We do have a system in place where when people are checking out we ask them immediately how their stay has been, have they got any concerns, etc. and we try and deal with those immediately before they've actually had the opportunity to go onto one of the sites, which is the best way to handle it. But if they have gone onto the site, you need to investigate what has been said, why has it been said, and understand if there is an issue there. In most cases there is, and the consumer does have that right. And it's just a matter of dealing with it.
Bronwyn: So do you reply online if there is negative feedback?
Ken: Yes, we do. If there is any issue positive or negative you should take that time to reply.
Bronwyn: That's great advice, because a lot of people just don't know what to do. And I guess just take the emotion out of your reply to them as well is really important.
Ken: It is you know. There are certain people that definitely shouldn't be replying. Again look at it honestly and as you said take that emotion out of it because you can go too far defending yourself. Just try and understand what the particular issue is.
Bronwyn: I want to talk about that is the recent campaign with Peppers Broadbeach. How did you increase your occupancy levels by 52%?
Ken: First of all it is a great product and we have ensured that the services that we provide there is state of the art, and we do very much a listen to the guests and what people are looking for within our whole group.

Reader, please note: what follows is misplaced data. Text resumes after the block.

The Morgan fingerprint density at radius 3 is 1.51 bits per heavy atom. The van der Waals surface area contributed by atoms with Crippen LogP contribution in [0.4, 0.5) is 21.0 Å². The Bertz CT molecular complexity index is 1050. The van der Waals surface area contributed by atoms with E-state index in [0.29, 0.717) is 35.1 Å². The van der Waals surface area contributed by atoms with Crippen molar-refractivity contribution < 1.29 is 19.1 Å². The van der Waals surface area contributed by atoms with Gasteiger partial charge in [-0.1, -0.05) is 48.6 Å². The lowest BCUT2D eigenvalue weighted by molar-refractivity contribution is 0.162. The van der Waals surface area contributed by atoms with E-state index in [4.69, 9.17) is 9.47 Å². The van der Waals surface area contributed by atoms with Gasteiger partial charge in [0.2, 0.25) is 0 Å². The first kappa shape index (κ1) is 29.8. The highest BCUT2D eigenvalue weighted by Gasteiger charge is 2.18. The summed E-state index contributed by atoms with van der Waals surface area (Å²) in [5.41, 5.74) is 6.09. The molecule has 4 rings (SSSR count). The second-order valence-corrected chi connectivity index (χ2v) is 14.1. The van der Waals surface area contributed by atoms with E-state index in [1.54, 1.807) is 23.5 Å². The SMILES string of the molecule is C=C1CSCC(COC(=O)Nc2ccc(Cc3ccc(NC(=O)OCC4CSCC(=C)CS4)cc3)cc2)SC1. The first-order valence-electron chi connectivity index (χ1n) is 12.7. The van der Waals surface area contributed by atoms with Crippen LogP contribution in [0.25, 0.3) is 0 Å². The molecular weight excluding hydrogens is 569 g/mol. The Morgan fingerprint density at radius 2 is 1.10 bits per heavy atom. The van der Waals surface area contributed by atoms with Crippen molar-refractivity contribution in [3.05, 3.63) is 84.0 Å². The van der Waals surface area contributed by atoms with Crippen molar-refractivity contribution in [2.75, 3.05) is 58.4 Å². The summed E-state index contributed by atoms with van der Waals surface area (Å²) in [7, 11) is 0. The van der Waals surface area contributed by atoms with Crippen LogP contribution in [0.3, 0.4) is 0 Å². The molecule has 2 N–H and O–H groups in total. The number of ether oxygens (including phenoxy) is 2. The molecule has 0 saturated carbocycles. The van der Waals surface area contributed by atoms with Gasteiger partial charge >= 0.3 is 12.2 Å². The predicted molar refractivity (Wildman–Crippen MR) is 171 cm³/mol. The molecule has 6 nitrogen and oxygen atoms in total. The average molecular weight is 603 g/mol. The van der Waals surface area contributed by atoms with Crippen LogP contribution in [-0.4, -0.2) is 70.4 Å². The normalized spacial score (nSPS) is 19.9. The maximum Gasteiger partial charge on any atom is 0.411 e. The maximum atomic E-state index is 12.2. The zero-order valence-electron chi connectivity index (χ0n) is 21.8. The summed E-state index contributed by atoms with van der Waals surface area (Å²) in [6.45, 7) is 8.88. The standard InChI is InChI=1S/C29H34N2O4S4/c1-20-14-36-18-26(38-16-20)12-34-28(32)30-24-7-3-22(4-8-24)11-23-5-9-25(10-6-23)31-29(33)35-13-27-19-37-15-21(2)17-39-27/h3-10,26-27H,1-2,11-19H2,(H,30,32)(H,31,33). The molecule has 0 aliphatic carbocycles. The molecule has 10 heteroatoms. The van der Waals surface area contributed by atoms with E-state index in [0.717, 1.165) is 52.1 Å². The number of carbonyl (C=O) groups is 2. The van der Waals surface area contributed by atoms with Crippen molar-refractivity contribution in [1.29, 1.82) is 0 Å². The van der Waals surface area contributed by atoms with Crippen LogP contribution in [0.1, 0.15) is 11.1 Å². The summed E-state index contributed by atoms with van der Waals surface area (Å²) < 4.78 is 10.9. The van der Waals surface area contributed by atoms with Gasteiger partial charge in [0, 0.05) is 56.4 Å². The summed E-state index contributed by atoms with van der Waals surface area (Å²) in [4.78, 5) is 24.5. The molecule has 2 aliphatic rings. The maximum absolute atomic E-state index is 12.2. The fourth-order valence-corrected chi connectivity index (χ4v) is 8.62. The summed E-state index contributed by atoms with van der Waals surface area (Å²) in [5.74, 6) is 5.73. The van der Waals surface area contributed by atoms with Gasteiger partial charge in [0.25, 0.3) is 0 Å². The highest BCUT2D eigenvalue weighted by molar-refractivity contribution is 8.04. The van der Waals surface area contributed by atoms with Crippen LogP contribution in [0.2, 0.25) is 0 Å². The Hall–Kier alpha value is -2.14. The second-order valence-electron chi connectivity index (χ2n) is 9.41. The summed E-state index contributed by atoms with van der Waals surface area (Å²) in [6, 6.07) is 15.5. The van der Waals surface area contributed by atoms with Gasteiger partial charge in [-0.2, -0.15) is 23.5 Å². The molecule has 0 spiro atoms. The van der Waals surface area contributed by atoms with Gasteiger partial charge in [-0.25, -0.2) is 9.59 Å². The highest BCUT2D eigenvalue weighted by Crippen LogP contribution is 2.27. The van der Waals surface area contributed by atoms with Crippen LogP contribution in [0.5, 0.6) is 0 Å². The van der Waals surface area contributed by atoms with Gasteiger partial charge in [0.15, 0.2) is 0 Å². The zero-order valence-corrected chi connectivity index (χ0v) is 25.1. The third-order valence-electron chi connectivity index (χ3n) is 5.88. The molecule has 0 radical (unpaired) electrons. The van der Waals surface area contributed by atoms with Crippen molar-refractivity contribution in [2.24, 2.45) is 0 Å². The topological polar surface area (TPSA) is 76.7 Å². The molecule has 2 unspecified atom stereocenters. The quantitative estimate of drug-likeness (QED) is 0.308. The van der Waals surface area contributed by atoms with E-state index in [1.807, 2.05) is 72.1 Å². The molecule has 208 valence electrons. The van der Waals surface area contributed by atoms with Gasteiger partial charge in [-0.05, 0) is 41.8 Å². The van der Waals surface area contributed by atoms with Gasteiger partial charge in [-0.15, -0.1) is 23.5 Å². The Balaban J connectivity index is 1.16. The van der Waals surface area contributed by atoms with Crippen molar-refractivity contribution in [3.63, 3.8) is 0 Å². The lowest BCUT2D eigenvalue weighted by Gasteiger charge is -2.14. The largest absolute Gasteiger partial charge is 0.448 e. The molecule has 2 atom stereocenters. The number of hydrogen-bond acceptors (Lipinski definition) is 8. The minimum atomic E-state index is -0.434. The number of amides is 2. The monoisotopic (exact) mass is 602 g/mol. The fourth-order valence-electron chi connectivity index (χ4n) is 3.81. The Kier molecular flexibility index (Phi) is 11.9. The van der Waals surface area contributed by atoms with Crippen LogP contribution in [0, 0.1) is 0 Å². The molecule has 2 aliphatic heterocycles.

Our positioning line is knowing what matters, and knowing what matters is basically researching all of our different and with Peppers Broadbeach, because it was a new build we had the opportunity to do that and to offer the services that people were then crying out for.
You have some wonderful properties that are here on the Gold Coast and it's a very competitive market. So as far as this particular property is concerned, it is positioned very much as a luxury stay. It does cater for couples but very much it also caters for families. We have got the best product offerings there.
Our research showed there as far as the price point what people were willing to pay. It also showed what facilities they were looking for. And basically we were able to cater for all of those. There are 26 Peppers properties throughout Australia and New Zealand. Within our group we have a database of over a million people through email.
It gives us the ability to target our guests with a message. We obviously dissect that market, that data base, and determine what people are looking for. So we've been able to do that.
So yes, occupancy is quite incredible not only for the Gold Coast but for any hotel in the nation.
Bronwyn: So when you're doing your research to find out how the best mix of product, right people, price, promotions. How did you do that research?
Ken: Actually there are a lot of tools that are available within the hotel industry. We collect data again from all of our competitors as far as the pricing is concerned. You understand what has been done in the marketplace. And we had an opportunity to do a little bit of testing as far as price range is concerned because of the database again. We also operate a number of other properties here on the Gold Coast so we knew what works as far as price point is concerned.